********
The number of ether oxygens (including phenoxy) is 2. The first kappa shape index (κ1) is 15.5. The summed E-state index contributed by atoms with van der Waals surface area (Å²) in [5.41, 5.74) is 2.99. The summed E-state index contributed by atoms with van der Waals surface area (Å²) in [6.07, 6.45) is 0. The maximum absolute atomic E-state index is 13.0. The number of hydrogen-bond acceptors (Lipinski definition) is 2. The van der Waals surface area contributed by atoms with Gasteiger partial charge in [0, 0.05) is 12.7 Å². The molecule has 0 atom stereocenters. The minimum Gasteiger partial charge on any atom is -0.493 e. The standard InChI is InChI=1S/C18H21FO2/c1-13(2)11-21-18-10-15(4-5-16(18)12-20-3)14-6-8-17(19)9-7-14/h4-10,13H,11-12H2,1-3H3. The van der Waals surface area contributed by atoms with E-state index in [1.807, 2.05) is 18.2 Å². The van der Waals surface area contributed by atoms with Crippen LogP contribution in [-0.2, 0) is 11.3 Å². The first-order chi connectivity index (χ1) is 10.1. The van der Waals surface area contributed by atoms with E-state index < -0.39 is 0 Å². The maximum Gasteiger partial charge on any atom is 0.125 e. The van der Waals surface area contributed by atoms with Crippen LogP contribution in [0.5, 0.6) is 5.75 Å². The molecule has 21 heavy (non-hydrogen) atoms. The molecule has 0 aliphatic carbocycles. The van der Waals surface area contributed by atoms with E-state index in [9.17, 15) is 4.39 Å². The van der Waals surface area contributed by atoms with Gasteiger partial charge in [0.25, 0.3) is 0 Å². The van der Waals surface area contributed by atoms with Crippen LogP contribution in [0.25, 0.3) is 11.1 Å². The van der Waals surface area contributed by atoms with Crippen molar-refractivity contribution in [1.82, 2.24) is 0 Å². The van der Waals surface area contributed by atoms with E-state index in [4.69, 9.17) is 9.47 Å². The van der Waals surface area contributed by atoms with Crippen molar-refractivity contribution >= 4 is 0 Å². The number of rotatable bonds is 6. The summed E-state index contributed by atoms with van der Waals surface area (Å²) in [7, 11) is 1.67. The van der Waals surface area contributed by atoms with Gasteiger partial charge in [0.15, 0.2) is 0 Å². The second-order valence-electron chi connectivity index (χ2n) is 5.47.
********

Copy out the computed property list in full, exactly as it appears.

The number of ether oxygens (including phenoxy) is 2. The first kappa shape index (κ1) is 15.5. The summed E-state index contributed by atoms with van der Waals surface area (Å²) in [5.41, 5.74) is 2.99. The summed E-state index contributed by atoms with van der Waals surface area (Å²) in [6.07, 6.45) is 0. The maximum absolute atomic E-state index is 13.0. The number of hydrogen-bond acceptors (Lipinski definition) is 2. The van der Waals surface area contributed by atoms with Gasteiger partial charge in [0, 0.05) is 12.7 Å². The molecule has 0 atom stereocenters. The minimum Gasteiger partial charge on any atom is -0.493 e. The standard InChI is InChI=1S/C18H21FO2/c1-13(2)11-21-18-10-15(4-5-16(18)12-20-3)14-6-8-17(19)9-7-14/h4-10,13H,11-12H2,1-3H3. The van der Waals surface area contributed by atoms with E-state index in [1.807, 2.05) is 18.2 Å². The van der Waals surface area contributed by atoms with Crippen LogP contribution in [-0.2, 0) is 11.3 Å². The first-order chi connectivity index (χ1) is 10.1. The van der Waals surface area contributed by atoms with E-state index < -0.39 is 0 Å². The maximum Gasteiger partial charge on any atom is 0.125 e. The van der Waals surface area contributed by atoms with Crippen LogP contribution in [0.5, 0.6) is 5.75 Å². The molecule has 21 heavy (non-hydrogen) atoms. The molecule has 0 aliphatic carbocycles. The van der Waals surface area contributed by atoms with E-state index in [9.17, 15) is 4.39 Å². The van der Waals surface area contributed by atoms with Gasteiger partial charge in [0.25, 0.3) is 0 Å². The van der Waals surface area contributed by atoms with Crippen LogP contribution in [0.25, 0.3) is 11.1 Å². The van der Waals surface area contributed by atoms with Crippen molar-refractivity contribution in [1.82, 2.24) is 0 Å². The van der Waals surface area contributed by atoms with E-state index in [4.69, 9.17) is 9.47 Å². The van der Waals surface area contributed by atoms with Crippen molar-refractivity contribution >= 4 is 0 Å². The number of rotatable bonds is 6. The summed E-state index contributed by atoms with van der Waals surface area (Å²) in [7, 11) is 1.67. The van der Waals surface area contributed by atoms with Gasteiger partial charge in [0.15, 0.2) is 0 Å². The second-order valence-electron chi connectivity index (χ2n) is 5.47.